Tioni, 30, from Creswick Victoria is mum to Mason, 2, and Zarliah, 8 months. Her first days into being a mum of two started innocently enough. 

And then the day came that changed everything.

Baby Zarliah (Zarli) had begun vomiting, but then it got worse and worse. Big brother Mason had a cold, so at first, Tioni put it down to that.

“But she couldn’t stop vomiting, and I was worried that she was getting dehydrated so I took her to Emergency,” Tioni tells Kidspot. 

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Something wasn’t quite right

Doctors began running blood tests and took a chest x-ray, suspecting an infection. Zarli had tested positive for rhinovirus.

“I thought the vomiting might be caused by her body having a reaction to the extra mucus in her stomach,” says Tioni. 

Zarli was continuing to decline, and Tioni realised there had to be something more going on.

Doctors and nurses were concerned too, and continued running tests to try to uncover what was making Zarli so unwell. 

“There were a couple of really scary nights in hospital where her heart rate dropped quite low, she was struggling to breathe,” says Tioni.

“At one point she stopped breathing, she was choking on her own vomit.”

Tioni pressed the call button, and doctors flew into action, saving baby Zarli.

A horrible diagnosis

A CT scan was arranged, and Zarli was transported from a Ballarat hospital to a larger hospital in Melbourne.

There, a shocked Tioni was told her five-month-old baby had a mass inside her skull.

“Within 30 minutes of arriving, Zarli was rushed into emergency surgery to relieve the pressure on her brain,” Tioni recalls. 

Two days later, surgeons operated to remove the mass, and in a lengthy procedure, they were able to take out two-thirds of the tumour, which measured a staggering 4.5 cms.

“It was massive for a five-month-old baby, it bled a huge amount during the surgery, the surgeon said it was too risky to remove it all,” explains Tioni.

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The tumour kept growing

After the operation, the unthinkable happened.

The tumour just grew and grew and grew. Within two weeks, it was bigger than its original size. It was located in Zali’s posterior area at the back of her head.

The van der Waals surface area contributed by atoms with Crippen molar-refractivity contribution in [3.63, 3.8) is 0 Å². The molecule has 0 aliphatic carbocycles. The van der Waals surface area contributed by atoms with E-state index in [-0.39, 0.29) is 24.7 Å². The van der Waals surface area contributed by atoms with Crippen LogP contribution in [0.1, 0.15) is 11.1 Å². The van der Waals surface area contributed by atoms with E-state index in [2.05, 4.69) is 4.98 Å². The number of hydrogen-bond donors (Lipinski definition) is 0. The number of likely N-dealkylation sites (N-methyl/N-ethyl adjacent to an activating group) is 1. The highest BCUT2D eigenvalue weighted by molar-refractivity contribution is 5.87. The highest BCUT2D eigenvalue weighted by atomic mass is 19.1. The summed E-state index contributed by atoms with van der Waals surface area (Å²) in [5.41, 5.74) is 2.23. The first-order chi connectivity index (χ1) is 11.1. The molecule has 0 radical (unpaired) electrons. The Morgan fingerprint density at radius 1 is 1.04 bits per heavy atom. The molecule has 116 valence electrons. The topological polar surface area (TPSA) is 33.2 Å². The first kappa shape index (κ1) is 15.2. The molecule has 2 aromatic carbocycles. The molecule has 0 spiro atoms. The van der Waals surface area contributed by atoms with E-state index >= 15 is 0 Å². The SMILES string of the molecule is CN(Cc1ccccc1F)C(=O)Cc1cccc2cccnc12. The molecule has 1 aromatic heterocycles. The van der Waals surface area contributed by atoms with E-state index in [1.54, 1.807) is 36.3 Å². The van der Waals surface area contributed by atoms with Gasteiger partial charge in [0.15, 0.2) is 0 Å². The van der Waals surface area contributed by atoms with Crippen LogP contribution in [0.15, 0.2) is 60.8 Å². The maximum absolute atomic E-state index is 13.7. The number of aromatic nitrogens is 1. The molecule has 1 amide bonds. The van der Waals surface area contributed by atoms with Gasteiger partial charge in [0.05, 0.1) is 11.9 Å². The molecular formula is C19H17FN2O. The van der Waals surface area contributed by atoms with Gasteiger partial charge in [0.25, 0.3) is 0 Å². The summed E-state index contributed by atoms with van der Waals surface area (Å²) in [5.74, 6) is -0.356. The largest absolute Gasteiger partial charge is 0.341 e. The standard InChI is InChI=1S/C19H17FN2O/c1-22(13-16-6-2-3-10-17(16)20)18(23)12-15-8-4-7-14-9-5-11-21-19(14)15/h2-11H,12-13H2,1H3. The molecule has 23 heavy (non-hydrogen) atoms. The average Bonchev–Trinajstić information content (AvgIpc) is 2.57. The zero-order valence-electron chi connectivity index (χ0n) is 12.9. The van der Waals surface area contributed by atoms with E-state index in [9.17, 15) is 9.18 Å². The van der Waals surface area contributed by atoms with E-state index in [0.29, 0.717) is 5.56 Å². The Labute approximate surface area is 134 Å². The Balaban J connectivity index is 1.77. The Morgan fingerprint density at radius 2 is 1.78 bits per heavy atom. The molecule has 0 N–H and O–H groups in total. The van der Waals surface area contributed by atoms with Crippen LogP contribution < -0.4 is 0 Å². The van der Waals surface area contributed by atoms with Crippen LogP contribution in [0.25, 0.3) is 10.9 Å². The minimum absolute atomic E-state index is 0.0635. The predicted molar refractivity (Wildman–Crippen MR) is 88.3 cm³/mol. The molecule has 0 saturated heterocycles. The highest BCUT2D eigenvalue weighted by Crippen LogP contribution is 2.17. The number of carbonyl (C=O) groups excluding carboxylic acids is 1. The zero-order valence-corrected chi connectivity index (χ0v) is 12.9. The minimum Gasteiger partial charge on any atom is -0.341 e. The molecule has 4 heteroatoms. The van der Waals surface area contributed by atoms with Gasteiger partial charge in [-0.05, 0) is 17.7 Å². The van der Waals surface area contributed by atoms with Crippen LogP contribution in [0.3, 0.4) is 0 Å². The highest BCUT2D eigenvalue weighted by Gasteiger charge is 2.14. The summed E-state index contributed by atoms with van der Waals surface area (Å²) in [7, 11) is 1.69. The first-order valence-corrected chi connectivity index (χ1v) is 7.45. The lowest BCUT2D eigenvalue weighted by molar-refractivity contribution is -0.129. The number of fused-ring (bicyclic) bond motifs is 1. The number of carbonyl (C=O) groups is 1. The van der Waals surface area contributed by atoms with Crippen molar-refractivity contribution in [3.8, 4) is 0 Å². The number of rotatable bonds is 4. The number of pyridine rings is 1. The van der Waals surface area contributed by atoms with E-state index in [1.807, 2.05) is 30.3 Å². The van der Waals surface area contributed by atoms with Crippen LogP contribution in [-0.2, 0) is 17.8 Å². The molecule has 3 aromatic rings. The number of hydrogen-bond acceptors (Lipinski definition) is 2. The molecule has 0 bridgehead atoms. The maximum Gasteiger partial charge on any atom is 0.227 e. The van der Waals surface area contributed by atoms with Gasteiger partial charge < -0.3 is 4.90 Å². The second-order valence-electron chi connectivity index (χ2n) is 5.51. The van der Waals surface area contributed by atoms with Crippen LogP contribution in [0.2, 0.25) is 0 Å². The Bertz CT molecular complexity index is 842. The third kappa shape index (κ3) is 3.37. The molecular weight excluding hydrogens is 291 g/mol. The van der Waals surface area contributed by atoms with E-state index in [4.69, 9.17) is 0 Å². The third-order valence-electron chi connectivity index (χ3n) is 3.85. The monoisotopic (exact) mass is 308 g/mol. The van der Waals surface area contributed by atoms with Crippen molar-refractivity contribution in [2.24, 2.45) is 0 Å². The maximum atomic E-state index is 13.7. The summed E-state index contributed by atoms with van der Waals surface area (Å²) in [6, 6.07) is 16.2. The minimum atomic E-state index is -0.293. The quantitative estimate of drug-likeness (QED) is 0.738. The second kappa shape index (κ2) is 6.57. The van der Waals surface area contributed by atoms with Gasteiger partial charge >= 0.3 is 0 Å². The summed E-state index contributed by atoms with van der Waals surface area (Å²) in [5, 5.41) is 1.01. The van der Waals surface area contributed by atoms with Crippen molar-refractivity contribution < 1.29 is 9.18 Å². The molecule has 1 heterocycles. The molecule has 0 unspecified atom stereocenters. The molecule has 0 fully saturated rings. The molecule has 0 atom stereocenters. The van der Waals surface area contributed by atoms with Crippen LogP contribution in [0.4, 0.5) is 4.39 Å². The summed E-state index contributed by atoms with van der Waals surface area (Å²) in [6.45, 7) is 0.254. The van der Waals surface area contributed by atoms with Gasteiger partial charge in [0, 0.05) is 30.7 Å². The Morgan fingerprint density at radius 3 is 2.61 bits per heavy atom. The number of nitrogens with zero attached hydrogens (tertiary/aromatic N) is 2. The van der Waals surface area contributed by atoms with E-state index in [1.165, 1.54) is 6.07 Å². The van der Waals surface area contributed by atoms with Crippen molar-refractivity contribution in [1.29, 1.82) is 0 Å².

Being positioned where it was, Tioni says it directly impacted on her heart rate, breathing, facial functions, swallowing and eye movement. The pressure on her brain was building.

“Our medical team literally told us that what happened next was in the hands of the gods,” says Tioni.

“But we had hope and trust that with god’s help, she would pull through.”

The biopsy results came in and Tioni and husband Jake were told Zarli had a very rare and very aggressive brain tumour, an Atypical Teratoid Rhabdoid Tumour (AT/RT). There was only a one in three chance that baby Zarli would survive.

The family was devastated. But Zarli was responding well to the chemotherapy, so there was hope.

“We were amazed at how well she was doing,” says Tioni. “Doctors had told us it was a miracle that she had made it through those two weeks.”

Then the unthinkable happened....

Just two weeks later, the tumour had shrunk miraculously to 20 percent of its original size.

“Doctors were shocked. “Are we looking at the right baby’s scans?” said one doctor to another.

Zarli had a second surgery and doctors were fairly certain that they had removed all of the tumour.

“They were confident they got it all – it was amazing, an optimal outcome from the surgery,” says Tioni.

“But we know this kind of tumour can have little crumbs left behind, and it only needs one live cell to continue to grow.”

Zarli’s treatment was intense.

Tioni says with every tumour treatment there are different recommended protocols. This one had the best results when combining surgery, chemotherapy and radiation therapy. However, Tioni discovered her baby girl was too young for radiation therapy.

“Because her brain is still developing, they can’t risk it,” she explains.

So, the family is heading to the USA for treatment, called proton therapy, which works like radiation therapy but it’s safer for babies, as soon as she finishes a few rounds of intense chemotherapy treatment.

At this stage, doctors have determined there is no long-term damage, due to the mass on Zali’s brain. But as she is still so young, it is also a wait-and-see approach.

Tioni describes her daughter as cheeky and fun-loving, she’s full of smiles, and adores big brother Mason.

“She lights up when he is in the room,” she says. “Now that she is more stable we are just starting to see her personality come through, which is really special.”

The family have a lot of family support and community support, that has pulled them through, during this very challenging journey.

“Some of what doctors have said is pretty bleak, and we are holding on to our faith and the belief that she will be ok,” says Tioni.

If you'd like to support Zarli and her family's fight, visit her Go Fund Me page.

Originally published as ‘Doctors were shocked. Are we looking at the right baby’s scans?’

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